Mia said: “I just wanted to get the vaccine so I could protect my family and friends, and I think it is a really good thing to do and it can help with the pandemic.
“I was a bit anxious – not because of the vaccine itself but because of the needle – but it wasn’t that bad in the end! They talked me through exactly what they were going to do and people were very nice and reassured me. It was over pretty quickly and I didn’t really feel it, I don’t feel as scared for my second one now.”
Mia’s mum, Georgina, said those at the London vaccination centre they went to were ‘brilliant’, recognising Mia was anxious and making sure she knew what was happening and did not feel crowded.
She said: “As a family we all wanted to make sure we were as protected as we could be – we are all pretty healthy, but we have some vulnerable family members, and for the greater good we are doing our bit in terms of the virus.
“We also have a 17-year-old daughter who is vaccinated, and we did our research and looked at what information there was about it and felt confident getting vaccinated was the right thing to do.”
All children aged 12 to 15 are also eligible for a second dose of vaccine if it has been more than 12 weeks since their first jab, and more than 50,000 will be invited for their second dose as they become eligible this week.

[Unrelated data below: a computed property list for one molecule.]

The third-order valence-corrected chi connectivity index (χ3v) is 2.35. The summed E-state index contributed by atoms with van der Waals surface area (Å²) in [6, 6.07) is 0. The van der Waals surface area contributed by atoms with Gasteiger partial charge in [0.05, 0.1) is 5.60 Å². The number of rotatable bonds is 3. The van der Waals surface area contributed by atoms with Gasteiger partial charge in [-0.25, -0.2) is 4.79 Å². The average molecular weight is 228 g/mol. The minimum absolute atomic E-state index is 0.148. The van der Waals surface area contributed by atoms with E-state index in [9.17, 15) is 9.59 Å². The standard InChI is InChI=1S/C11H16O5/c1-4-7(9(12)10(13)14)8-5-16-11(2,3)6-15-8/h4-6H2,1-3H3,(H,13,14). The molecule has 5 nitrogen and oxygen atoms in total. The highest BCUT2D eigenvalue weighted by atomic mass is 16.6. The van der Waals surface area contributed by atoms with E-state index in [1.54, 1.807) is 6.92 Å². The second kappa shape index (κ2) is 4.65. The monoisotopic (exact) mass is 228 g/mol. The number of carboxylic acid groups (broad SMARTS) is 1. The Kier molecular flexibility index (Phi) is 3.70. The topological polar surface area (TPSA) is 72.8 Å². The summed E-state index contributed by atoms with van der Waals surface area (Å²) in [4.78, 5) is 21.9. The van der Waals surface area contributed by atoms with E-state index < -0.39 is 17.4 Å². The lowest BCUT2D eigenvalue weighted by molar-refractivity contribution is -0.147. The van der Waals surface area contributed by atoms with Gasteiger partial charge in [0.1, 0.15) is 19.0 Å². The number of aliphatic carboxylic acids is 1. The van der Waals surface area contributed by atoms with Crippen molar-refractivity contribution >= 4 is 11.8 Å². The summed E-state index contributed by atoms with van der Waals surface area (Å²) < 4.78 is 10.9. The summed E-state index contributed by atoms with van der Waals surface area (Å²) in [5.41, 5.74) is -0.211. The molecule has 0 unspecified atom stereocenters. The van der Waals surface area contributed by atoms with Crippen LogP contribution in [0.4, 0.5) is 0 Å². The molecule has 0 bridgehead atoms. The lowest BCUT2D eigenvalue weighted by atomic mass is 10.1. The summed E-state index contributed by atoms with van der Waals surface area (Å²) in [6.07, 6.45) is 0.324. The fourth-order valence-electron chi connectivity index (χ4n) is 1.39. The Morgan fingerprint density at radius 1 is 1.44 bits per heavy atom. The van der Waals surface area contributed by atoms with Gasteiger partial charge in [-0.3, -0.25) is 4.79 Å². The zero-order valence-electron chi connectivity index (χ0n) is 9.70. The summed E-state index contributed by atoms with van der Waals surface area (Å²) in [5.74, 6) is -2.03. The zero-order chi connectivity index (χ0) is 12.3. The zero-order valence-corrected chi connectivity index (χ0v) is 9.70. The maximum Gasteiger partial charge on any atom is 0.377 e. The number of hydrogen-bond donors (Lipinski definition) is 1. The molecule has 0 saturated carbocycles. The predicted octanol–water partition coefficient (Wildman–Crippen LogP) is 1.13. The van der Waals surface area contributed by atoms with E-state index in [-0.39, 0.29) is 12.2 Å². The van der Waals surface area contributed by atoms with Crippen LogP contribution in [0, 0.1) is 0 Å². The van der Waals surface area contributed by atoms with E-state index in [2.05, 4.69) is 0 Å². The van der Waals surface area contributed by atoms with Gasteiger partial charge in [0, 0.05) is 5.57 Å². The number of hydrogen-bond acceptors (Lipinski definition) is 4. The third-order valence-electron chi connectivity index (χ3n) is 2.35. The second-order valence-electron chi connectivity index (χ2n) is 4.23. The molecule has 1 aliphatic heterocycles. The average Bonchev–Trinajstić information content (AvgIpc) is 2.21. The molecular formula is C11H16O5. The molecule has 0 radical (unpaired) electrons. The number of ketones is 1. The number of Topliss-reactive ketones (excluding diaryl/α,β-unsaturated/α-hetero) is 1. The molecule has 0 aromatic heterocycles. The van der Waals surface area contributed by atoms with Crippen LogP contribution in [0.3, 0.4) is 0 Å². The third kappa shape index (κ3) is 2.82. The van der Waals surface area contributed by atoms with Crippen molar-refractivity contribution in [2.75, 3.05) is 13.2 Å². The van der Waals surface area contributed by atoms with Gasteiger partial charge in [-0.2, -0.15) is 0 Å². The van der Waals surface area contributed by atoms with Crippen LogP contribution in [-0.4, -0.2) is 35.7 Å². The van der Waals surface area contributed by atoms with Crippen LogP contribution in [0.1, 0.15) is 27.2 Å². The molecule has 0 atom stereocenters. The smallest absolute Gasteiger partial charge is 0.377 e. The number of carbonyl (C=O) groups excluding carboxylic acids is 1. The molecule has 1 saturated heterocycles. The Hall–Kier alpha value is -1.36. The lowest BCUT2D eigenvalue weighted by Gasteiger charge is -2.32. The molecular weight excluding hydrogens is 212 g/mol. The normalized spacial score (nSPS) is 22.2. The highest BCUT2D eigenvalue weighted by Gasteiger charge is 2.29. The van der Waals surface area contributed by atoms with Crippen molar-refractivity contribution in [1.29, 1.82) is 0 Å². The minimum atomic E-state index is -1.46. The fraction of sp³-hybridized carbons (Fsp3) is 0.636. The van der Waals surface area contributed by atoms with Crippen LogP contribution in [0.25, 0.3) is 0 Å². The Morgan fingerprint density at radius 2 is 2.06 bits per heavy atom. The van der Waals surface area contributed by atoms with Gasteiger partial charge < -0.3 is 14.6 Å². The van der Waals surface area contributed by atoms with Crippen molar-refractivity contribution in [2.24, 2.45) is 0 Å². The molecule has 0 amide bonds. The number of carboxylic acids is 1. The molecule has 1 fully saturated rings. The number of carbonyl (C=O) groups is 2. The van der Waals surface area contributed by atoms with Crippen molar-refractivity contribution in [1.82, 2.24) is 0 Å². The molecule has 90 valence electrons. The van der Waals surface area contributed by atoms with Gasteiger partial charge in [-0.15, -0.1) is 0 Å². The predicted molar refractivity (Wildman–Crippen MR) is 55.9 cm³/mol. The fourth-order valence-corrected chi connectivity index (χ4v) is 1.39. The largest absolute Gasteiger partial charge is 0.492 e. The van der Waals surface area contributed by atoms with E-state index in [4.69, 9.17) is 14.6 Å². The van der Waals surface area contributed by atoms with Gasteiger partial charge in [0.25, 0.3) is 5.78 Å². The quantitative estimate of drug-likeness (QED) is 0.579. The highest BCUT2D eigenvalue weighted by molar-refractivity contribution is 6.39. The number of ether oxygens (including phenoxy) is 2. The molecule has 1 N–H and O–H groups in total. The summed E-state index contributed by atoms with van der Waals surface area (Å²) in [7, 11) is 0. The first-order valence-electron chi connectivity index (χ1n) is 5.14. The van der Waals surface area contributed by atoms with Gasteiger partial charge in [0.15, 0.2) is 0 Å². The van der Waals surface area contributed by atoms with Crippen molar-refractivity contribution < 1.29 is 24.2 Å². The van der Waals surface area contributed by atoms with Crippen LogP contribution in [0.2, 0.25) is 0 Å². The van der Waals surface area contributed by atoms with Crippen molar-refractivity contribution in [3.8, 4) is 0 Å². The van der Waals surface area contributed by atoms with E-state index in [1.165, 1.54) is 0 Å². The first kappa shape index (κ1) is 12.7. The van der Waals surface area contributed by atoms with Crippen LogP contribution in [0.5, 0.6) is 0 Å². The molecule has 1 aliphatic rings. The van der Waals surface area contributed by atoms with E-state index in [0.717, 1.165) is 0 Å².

In total, more than 5,500 schools have been visited since the rollout began in September.
Outside of school, parents and families can book their children in for their first and second doses at a vaccine centre via the national booking service, call 119, or head to the grab-a-jab walk in finder for their nearest walk in vaccination centre. Children cannot be vaccinated within three months of having Covid-19.
Following advice from the Joint Committee on Vaccination and Immunisation on 22nd December, the NHS will also shortly be contacting those aged 12 to 15 in a clinical risk group or who live with someone who is immunosuppressed to invite them for their booster, which they can have three months after their second dose.
In line with national guidance, consent letters are sent out to parents and guardians prior to the school clinics with information on the Covid-19 vaccination.
Parents and guardians are asked to attend vaccination sites with their children if they are getting jabbed outside of school, and consent will be sought on the day.
Parents and young people are being asked to read the patient information in advance of arriving for their appointment.
More than 113 million vaccinations, including more than 29 million boosters, have been delivered since the NHS in England made history when Margaret Keenan received the first jab outside of a clinical trial, in Coventry in December 2020.
Anyone yet to have a first, second or third dose can book in online through the National Booking Service if it has been three months since your last dose and, if relevant, 28 days since testing positive for Covid if you are aged 18 and over.
NHS staff continued to deliver ‘jingle jabs’ over the festive period with vaccinations taking place over Christmas and the New Year at soup kitchens, stadiums, racecourses, and even curry houses and Christmas markets.